The Weeks Before Graduation Were the Most Stressful, Until I Got My Schedule on Track
College is stressful, but those four years don't compare to (and didn't prepare me for) the overwhelming stress of the ultimate showdown: graduation.
As I made my way through college, I always saw graduation as the prize at the end of a long, dark tunnel. And that's definitely true; graduation is a huge accomplishment. But as the day got closer, I was absolutely buried in things to do. From final exams to essays to projects to presentations and looking for a job, I felt like I was drowning. Suddenly, graduating didn't seem quite as victorious anymore but daunting and scary.
Each project to get you to your ultimate goal needs to be broken down, simplified, and taken one at a time.
Here's one thing I learned through those last few weeks: waking up every single day and immediately thinking about every single thing you have to get done does not lead to having a very great day. When I was in my final two weeks of college, I wasn't taking anything slowly. I was instead allowing the weight of every single task to crush me at once, and obviously, this made me incredibly stressed. It's simply not productive to pile on every single task and worry all at once. Each project to get you to your ultimate goal needs to be broken down, simplified, and taken one at a time. Fortunately, I realized that I had to change my mindset if I wanted to finish out my college career strongly.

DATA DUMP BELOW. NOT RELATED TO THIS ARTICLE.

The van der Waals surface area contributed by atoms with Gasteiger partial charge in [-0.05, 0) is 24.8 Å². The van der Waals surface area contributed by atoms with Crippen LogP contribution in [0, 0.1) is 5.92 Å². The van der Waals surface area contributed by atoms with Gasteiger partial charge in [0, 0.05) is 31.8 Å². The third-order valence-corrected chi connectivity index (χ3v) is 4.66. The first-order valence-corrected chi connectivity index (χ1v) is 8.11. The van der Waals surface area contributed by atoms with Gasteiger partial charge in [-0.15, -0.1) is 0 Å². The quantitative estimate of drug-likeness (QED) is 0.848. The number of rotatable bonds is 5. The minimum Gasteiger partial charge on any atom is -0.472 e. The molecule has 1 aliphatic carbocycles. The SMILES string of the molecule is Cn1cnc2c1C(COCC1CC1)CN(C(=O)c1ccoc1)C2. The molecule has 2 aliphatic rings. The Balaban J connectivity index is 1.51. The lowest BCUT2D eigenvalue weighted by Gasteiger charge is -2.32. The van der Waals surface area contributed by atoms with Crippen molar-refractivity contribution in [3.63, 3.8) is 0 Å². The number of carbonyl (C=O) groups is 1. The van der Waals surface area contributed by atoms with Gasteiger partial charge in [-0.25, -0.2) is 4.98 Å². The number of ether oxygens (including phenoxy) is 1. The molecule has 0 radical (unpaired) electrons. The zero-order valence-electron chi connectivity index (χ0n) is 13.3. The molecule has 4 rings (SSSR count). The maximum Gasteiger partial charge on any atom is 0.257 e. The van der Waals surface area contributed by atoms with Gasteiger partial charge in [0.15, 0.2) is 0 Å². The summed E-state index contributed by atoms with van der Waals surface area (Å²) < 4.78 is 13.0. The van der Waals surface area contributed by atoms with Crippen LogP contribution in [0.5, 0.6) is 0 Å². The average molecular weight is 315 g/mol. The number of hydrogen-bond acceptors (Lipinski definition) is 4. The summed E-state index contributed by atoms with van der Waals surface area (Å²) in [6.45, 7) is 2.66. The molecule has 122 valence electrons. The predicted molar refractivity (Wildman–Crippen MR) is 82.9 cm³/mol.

I'm a notorious procrastinator, but I realized the key to my productivity lay in overcoming this terrible habit. There was no way I'd be able to cram for every single exam, essay, or project in just a couple of nights; I had to break it up. I started by getting organized. I documented every due date and exam date on a calendar, and from there, I prioritized my time.
Obviously, whichever exam was coming up first was priority number one. I also ranked my upcoming exams on a scale of easiness to difficulty, that way I could better map out time to spend studying for each one. It's a bit weird to label certain exams as "less important" than others, but it's a totally normal thing to do. A big part of being successful in college is managing time well, and that means you can't spend hours studying for every little thing at the same level. So I made a game plan, prioritized study time by date and difficulty level, and went from there.
As both a blessing and a curse, my most difficult exam happened to be my very first one. Sure, it was stressful to be thrust into finals week with the hardest test first, but once it was over, wow, I felt so good. And you know what else? I felt like I totally nailed it, because I had taken the time to really study well in advance instead of turning to my usual last-minute cramming and stressing.
The rest of the week pretty much followed suit. I had four exams, one final presentation, and two essays. Over the course of a week and a half, it was quite a bit to take on, but since I'd planned ahead, I felt so much more prepared. Instead of writing the essays all at once, I broke them up into chunks over the course of a couple weeks. My last exam happened to be my easiest, so once I got to it, I wasn't stressed that I spent the least amount of time studying for it. It was all part of my game plan.
So, yes, the last two weeks of my college career were the most stressful of the entire four years. As I approached the end, I felt jaded, scared, and incredibly overwhelmed. I didn't know how I'd possibly tackle everything. But once I stopped trying to do everything at once, my life became so much easier. Thanks to this prioritizing, by the time graduation day rolled around, I was able to walk across the stage feeling as accomplished, successful, and proud as I possibly could be.